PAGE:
Wednesday, February 1, 2012

Our Babies

Graham and I own two purebred Belgian Shepherd dogs. They look like this:

I say Graham and I, but I really only came into the picture 3 years ago. Graham's dogs have been around much longer. He adopted both of them from the local pound while he was still in highschool. We think Bungo must be around 11 years old, while Samurai (or Sam, as we normally call him) is a year or two younger. While it is the pound policy to never give out information on the dog's previous history, Graham's sister, who works for the council, had given us some idea of their background. Bungo, our girl, was given up for adoption by a breeder as a puppy, while Sam was abandoned by his owners and spent several months wandering the streets of Perth before he ended up at the pound.

They are magnificent dogs - pure black, with deep brown eyes and white patches on their chests. It is hard to believe they could have been in the pound, they look so good. We often get stopped while walking them, with people curious to know what breed they are. Even the vet admires them!

Of course, every dog owner knows that a dog's behaviour can completely contradict their outward appearance. And while Bungo and Sam look majestic and poised, their behaviour is anything but that. They can be noisy, affectionate, playful and frustrating - but never calm and relaxing!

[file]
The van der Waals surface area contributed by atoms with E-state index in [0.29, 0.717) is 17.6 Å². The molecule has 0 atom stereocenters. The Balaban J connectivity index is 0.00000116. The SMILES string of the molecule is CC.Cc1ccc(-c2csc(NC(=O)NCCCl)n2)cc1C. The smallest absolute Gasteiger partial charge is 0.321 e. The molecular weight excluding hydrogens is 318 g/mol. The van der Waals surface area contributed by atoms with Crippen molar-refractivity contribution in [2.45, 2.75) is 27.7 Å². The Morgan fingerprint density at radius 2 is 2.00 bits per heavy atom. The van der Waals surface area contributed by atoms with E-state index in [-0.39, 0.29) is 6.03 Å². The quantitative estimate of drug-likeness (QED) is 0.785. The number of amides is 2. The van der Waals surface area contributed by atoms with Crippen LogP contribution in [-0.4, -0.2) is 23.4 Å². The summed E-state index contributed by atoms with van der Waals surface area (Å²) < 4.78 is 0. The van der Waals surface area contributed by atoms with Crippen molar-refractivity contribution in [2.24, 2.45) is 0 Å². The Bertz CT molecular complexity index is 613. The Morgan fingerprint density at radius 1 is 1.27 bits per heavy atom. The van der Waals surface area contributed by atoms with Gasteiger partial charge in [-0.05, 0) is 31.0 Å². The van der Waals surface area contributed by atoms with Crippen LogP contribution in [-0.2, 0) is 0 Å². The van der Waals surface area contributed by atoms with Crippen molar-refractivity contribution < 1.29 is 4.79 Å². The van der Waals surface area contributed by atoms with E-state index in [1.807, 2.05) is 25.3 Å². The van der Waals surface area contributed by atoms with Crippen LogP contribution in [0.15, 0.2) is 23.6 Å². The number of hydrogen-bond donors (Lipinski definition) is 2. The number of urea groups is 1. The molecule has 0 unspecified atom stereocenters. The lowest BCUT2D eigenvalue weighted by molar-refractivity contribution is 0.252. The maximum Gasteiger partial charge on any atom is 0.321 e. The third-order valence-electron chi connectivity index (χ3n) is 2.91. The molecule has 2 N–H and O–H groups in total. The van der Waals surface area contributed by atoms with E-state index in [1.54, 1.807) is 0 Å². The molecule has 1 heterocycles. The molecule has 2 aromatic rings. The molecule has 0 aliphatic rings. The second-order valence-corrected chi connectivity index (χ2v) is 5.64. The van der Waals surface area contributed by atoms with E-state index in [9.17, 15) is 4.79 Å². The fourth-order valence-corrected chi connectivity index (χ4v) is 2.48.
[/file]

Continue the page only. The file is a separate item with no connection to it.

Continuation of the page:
People often can't tell the difference between our two dogs, but it is obvious to us. Both their appearance and behaviour is so markedly different, we have never had trouble identifying them - except perhaps at night, if one of us happens to stumble on a dog in the dark. Bungo is slim to the point of emaciated. She is like this, no matter how much we feed her, and it has led to some awkward conversations with the vet and dog groomer where we try to explain that, yes she eats often and well, but never seems to put weight on. She is going grey around the muzzle and has marked white eyebrows from age. And, even if we can't see that from a distance, we can always tell Bungo from her gait. At the ripe old age of 11, she is developing arthritis in her hips, which leads her to trot stiff-legged. We feed her fish-oil to help combat the condition, and she is as active as ever, but the stiffness remains.

Bungo's personality is also unique. She was probably the runt of her litter, being small and slim, and also markedly nervous. She hates loud noises, particularly the sound of metal on metal. It took Bungo over a year of me living in the same house as her for her to fully accept me. She is also a bit of a princess, and has been known to turn up her nose at food she doesn't like. Bungo is especially picky when it comes to dry dog food. She tends to hide it in places where she can eat it later, before sorting it by order of colour, and finally eating it in order of most tasty first.